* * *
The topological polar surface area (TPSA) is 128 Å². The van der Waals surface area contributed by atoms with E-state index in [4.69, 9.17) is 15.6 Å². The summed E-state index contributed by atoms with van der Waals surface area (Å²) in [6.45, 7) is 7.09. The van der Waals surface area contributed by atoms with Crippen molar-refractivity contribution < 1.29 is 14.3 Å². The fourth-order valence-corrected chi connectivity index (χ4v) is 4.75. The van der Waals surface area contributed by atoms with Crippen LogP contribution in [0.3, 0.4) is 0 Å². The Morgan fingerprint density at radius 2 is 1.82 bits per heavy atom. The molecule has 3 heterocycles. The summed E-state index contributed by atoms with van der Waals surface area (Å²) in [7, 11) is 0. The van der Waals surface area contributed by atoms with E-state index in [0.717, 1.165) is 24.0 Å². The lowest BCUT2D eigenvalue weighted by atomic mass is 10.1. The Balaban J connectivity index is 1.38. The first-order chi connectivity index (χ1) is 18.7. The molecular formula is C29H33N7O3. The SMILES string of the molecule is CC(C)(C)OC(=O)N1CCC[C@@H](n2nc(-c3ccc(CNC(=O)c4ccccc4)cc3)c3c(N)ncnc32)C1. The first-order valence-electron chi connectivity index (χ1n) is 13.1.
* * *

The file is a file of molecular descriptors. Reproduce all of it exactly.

The topological polar surface area (TPSA) is 128 Å². The van der Waals surface area contributed by atoms with E-state index in [4.69, 9.17) is 15.6 Å². The summed E-state index contributed by atoms with van der Waals surface area (Å²) in [6.45, 7) is 7.09. The van der Waals surface area contributed by atoms with Crippen molar-refractivity contribution < 1.29 is 14.3 Å². The fourth-order valence-corrected chi connectivity index (χ4v) is 4.75. The van der Waals surface area contributed by atoms with Crippen LogP contribution in [0.3, 0.4) is 0 Å². The Morgan fingerprint density at radius 2 is 1.82 bits per heavy atom. The molecule has 3 heterocycles. The summed E-state index contributed by atoms with van der Waals surface area (Å²) in [7, 11) is 0. The van der Waals surface area contributed by atoms with E-state index in [0.717, 1.165) is 24.0 Å². The lowest BCUT2D eigenvalue weighted by atomic mass is 10.1. The Balaban J connectivity index is 1.38. The first-order chi connectivity index (χ1) is 18.7. The molecular formula is C29H33N7O3. The SMILES string of the molecule is CC(C)(C)OC(=O)N1CCC[C@@H](n2nc(-c3ccc(CNC(=O)c4ccccc4)cc3)c3c(N)ncnc32)C1. The first-order valence-electron chi connectivity index (χ1n) is 13.1.